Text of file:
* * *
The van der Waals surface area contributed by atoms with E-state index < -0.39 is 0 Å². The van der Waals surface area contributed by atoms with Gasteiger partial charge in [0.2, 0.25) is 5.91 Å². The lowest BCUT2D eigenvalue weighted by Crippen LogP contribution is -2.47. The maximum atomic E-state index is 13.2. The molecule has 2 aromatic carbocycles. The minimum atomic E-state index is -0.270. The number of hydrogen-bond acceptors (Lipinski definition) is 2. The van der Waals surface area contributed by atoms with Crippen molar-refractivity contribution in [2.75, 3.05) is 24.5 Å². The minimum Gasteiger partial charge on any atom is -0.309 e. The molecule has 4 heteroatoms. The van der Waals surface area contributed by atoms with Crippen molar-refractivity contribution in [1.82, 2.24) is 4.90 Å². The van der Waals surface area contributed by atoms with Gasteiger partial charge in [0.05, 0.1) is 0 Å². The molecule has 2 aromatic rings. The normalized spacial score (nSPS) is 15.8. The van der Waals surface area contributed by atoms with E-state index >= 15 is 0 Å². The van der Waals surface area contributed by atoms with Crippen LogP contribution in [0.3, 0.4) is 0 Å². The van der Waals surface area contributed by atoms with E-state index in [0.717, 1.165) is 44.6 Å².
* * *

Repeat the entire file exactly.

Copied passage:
The van der Waals surface area contributed by atoms with E-state index < -0.39 is 0 Å². The van der Waals surface area contributed by atoms with Gasteiger partial charge in [0.2, 0.25) is 5.91 Å². The lowest BCUT2D eigenvalue weighted by Crippen LogP contribution is -2.47. The maximum atomic E-state index is 13.2. The molecule has 2 aromatic carbocycles. The minimum atomic E-state index is -0.270. The number of hydrogen-bond acceptors (Lipinski definition) is 2. The van der Waals surface area contributed by atoms with Crippen molar-refractivity contribution in [2.75, 3.05) is 24.5 Å². The minimum Gasteiger partial charge on any atom is -0.309 e. The molecule has 4 heteroatoms. The van der Waals surface area contributed by atoms with Crippen molar-refractivity contribution in [1.82, 2.24) is 4.90 Å². The van der Waals surface area contributed by atoms with Gasteiger partial charge in [0.05, 0.1) is 0 Å². The molecule has 2 aromatic rings. The normalized spacial score (nSPS) is 15.8. The van der Waals surface area contributed by atoms with E-state index >= 15 is 0 Å². The van der Waals surface area contributed by atoms with Crippen LogP contribution in [0.3, 0.4) is 0 Å². The van der Waals surface area contributed by atoms with E-state index in [0.717, 1.165) is 44.6 Å².